During the summer, I introduced my parents and sister to The Oregon Trail card game. On Thanksgiving, my parents were further brought into the world of gaming with The Oregon Trail: Hunt for Food and Exploding Kittens.

As my family was trying to determine how turkey day was going to be spent, I offered to bring the newly purchased games to my parents’ home so there would be something to do after eating beside taking the traditional Thanksgiving nap.

“I just don’t want to die of dysentery right away again,” my mom said the weekend before Thanksgiving.

When we played Oregon Trail while camping, she actually died twice, but because she died so early in the game, I decided to let her keep playing. A few rounds later, my mom died for the second time – pretty sure it was from a broken arm. Every medical emergency can equal death on the trail.

After we ate our Thanksgiving lunch, I opened up the games. I had never played the hunting card game before, I honestly just bought it based on how much I enjoyed the initial The Oregon Trail card game. I probably should have watched an online tutorial, because once it was set up, I still wasn’t quite sure how the game was supposed to be played after reading the instructions. But, I interpreted them the best I could.

No one died of dysentery this time though. It was dehydration and exhaustion that did my dad and I in.

“Does this mean I won?” my mom asked.

“No, you ran out of bullets and only collected 400 pounds of food,” I said.

After watching the tutorial, I discovered we had been playing the game closely to what the directions had laid out.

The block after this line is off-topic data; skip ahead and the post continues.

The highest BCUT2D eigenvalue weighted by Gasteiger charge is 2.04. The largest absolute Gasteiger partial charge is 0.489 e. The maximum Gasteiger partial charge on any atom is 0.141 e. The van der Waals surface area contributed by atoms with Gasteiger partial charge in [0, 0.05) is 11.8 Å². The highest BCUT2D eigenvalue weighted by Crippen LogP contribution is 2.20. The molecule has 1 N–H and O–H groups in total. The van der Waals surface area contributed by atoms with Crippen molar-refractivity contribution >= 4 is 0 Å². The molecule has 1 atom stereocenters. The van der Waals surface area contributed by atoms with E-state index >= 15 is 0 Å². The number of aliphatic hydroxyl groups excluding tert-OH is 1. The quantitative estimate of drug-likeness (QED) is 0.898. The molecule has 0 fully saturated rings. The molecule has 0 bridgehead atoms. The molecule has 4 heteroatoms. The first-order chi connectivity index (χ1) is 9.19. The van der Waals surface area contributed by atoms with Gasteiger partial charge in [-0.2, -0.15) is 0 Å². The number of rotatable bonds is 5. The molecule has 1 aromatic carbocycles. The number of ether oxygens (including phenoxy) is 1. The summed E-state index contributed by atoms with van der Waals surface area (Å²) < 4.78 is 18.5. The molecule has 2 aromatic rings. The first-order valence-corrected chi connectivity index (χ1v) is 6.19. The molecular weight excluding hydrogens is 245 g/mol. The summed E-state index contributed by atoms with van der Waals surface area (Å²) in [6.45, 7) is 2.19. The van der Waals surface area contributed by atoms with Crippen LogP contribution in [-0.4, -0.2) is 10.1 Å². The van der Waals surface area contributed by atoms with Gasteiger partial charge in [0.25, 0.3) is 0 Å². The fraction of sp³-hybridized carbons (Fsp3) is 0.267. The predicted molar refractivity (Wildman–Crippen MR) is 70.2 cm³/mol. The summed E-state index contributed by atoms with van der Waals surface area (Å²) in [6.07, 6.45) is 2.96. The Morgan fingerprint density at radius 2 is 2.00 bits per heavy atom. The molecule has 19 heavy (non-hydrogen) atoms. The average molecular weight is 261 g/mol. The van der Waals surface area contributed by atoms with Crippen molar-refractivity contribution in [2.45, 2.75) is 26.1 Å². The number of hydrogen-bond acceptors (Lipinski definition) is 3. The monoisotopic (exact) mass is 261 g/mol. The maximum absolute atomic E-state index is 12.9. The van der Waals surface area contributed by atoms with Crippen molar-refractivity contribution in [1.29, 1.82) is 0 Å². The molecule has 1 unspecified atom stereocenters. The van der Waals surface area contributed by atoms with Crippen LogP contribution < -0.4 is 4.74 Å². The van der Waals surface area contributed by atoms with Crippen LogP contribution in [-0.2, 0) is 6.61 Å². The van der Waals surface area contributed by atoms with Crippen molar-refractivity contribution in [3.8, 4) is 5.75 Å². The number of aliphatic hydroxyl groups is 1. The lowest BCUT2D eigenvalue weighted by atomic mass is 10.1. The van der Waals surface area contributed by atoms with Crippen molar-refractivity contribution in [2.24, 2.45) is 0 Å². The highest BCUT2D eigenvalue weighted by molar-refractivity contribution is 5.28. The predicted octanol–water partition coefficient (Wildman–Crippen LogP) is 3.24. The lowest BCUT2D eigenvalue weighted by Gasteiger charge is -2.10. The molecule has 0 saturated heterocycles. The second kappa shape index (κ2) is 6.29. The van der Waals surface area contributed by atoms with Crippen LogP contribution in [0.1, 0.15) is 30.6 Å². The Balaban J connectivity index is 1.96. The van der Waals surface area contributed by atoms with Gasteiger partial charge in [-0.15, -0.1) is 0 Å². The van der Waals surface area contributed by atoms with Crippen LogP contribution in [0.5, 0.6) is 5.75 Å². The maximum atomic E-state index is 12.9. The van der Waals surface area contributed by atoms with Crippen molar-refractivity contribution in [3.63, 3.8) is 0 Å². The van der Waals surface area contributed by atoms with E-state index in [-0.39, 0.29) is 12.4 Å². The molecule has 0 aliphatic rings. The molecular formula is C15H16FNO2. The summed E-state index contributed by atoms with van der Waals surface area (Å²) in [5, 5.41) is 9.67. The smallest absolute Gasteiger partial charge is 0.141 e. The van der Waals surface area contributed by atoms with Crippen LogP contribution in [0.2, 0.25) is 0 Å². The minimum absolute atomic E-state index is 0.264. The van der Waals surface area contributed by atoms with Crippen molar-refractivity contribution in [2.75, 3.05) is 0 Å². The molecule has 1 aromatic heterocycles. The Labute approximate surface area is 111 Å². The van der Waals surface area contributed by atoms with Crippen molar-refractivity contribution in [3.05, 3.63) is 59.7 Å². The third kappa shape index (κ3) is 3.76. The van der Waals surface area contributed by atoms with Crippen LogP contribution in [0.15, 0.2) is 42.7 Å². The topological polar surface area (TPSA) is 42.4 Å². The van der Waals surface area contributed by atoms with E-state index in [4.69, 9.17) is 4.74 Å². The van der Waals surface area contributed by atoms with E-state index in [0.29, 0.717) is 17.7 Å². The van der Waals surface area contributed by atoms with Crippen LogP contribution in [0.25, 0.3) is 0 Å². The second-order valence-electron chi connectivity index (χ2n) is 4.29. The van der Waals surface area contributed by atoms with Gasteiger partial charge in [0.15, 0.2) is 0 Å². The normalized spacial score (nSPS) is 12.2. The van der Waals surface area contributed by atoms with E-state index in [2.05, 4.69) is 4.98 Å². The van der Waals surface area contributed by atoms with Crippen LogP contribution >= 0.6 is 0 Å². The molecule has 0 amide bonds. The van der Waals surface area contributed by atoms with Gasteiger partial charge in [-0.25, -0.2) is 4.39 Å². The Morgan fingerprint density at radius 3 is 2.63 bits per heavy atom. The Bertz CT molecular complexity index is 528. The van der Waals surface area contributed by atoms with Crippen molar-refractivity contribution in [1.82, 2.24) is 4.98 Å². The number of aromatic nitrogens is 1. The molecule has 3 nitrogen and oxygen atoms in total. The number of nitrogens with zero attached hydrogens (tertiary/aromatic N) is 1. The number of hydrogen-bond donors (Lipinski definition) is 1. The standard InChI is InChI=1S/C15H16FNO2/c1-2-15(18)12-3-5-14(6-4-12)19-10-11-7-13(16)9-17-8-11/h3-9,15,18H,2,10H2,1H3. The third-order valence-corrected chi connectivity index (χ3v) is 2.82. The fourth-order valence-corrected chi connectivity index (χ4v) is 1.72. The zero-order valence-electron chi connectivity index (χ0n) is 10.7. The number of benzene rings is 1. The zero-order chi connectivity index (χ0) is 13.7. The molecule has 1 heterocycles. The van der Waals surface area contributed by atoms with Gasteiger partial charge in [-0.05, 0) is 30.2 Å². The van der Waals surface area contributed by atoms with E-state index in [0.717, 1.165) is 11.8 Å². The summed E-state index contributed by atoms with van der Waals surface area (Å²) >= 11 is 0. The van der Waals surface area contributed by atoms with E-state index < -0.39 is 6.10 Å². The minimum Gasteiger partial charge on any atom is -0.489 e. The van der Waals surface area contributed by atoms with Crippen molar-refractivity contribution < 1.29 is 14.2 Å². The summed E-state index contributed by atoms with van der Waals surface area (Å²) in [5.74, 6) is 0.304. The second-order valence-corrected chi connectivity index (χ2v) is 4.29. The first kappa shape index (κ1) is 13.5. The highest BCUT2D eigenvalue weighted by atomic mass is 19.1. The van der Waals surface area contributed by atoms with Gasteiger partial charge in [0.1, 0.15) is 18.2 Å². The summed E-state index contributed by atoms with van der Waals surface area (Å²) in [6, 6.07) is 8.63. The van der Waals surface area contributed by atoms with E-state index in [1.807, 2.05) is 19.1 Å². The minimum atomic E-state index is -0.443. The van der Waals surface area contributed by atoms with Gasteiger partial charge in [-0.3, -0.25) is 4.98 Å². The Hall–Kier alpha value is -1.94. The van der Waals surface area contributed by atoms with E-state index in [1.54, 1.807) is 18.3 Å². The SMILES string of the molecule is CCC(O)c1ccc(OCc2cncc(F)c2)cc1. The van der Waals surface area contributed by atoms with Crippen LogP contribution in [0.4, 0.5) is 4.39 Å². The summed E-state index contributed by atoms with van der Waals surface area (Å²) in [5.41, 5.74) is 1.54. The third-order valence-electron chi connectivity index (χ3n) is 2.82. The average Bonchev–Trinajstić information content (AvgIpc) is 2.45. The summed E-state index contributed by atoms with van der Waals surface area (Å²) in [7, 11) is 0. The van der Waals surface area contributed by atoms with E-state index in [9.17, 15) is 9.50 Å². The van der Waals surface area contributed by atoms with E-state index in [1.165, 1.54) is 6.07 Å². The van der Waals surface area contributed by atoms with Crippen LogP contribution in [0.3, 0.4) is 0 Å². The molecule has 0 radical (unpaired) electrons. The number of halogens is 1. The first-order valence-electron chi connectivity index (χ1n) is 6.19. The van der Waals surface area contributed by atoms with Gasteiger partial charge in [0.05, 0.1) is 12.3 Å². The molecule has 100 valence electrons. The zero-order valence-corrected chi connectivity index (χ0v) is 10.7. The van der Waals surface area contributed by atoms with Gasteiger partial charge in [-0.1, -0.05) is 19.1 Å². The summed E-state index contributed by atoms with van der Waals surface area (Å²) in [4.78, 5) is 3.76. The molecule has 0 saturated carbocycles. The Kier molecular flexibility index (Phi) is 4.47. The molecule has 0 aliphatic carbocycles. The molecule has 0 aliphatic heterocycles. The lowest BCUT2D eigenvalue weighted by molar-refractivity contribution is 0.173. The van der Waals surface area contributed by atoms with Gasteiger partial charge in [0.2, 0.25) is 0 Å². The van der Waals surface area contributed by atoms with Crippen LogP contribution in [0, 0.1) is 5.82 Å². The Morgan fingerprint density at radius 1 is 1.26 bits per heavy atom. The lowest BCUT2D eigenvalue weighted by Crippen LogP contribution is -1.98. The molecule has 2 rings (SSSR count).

After an unsuccessful hunt, I brought out Exploding Kittens. I’d played it previously, so I at least knew how the game was supposed to be played. I described the game to my parents as being kind of like Uno with cards that had directions (skip, etc.), a tad of Go Fish (getting pairs is advantageous) and basic luck of the draw.

Exploding Kittens is usually a pretty fast game to play. I don’t recall ever having an entire game go beyond 30 minutes (and that includes waiting for someone to get a drink). We played one game for nearly two hours.

How is this possible? Well, we went through the entire deck once with everyone able to defuse the cat explosion. The same thing happened a second time through the deck. And then the third time.

The time that would typically be devoted to post-turkey naps was being held hostage by the card game. My dad really wanted to take a snooze, but every time he drew an explosion, he had a defuse card in his hand. Eventually, he pulled an explosion and wasn’t able to counteract the card. I have to say, I’m pretty sure his favorite card was the “Nope,” because he really liked voiding people’s actions.

My mom was the last person standing after I exploded. During most of the game she kept laughing. I thought it was at the ridiculous cards coming through her hands. Actually, she was laughing about often having defuse cards in her hand. At least now I know her tell. I’m pretty sure there needs to be a rematch.

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